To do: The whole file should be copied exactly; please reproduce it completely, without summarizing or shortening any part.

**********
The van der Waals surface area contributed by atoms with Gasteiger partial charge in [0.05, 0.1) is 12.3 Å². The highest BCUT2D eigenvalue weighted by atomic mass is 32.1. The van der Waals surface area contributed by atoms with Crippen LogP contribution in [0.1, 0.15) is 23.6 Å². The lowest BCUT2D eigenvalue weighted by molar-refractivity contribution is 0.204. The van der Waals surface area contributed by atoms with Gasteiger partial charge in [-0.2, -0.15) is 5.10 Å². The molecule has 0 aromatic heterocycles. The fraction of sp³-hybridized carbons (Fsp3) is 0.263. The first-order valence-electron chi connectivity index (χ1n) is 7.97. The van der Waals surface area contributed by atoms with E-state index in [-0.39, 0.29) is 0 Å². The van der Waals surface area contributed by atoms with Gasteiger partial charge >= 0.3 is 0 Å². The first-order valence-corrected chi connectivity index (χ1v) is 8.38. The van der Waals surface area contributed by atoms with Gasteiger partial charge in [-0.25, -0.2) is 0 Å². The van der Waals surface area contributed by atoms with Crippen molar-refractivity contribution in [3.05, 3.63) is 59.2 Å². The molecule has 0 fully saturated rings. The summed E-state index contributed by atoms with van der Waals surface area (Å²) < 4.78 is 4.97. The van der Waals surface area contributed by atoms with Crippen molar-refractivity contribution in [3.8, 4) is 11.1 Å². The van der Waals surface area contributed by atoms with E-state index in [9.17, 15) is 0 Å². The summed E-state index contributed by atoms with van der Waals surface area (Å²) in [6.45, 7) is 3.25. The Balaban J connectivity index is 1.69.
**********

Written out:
The van der Waals surface area contributed by atoms with Gasteiger partial charge in [0.05, 0.1) is 12.3 Å². The highest BCUT2D eigenvalue weighted by atomic mass is 32.1. The van der Waals surface area contributed by atoms with Crippen LogP contribution in [0.1, 0.15) is 23.6 Å². The lowest BCUT2D eigenvalue weighted by molar-refractivity contribution is 0.204. The van der Waals surface area contributed by atoms with Gasteiger partial charge in [-0.2, -0.15) is 5.10 Å². The molecule has 0 aromatic heterocycles. The fraction of sp³-hybridized carbons (Fsp3) is 0.263. The first-order valence-electron chi connectivity index (χ1n) is 7.97. The van der Waals surface area contributed by atoms with E-state index in [-0.39, 0.29) is 0 Å². The van der Waals surface area contributed by atoms with Gasteiger partial charge >= 0.3 is 0 Å². The first-order valence-corrected chi connectivity index (χ1v) is 8.38. The van der Waals surface area contributed by atoms with Gasteiger partial charge in [-0.25, -0.2) is 0 Å². The van der Waals surface area contributed by atoms with Crippen molar-refractivity contribution in [3.05, 3.63) is 59.2 Å². The molecule has 0 fully saturated rings. The summed E-state index contributed by atoms with van der Waals surface area (Å²) < 4.78 is 4.97. The van der Waals surface area contributed by atoms with Crippen molar-refractivity contribution in [3.8, 4) is 11.1 Å². The van der Waals surface area contributed by atoms with E-state index in [9.17, 15) is 0 Å². The summed E-state index contributed by atoms with van der Waals surface area (Å²) in [6.45, 7) is 3.25. The Balaban J connectivity index is 1.69.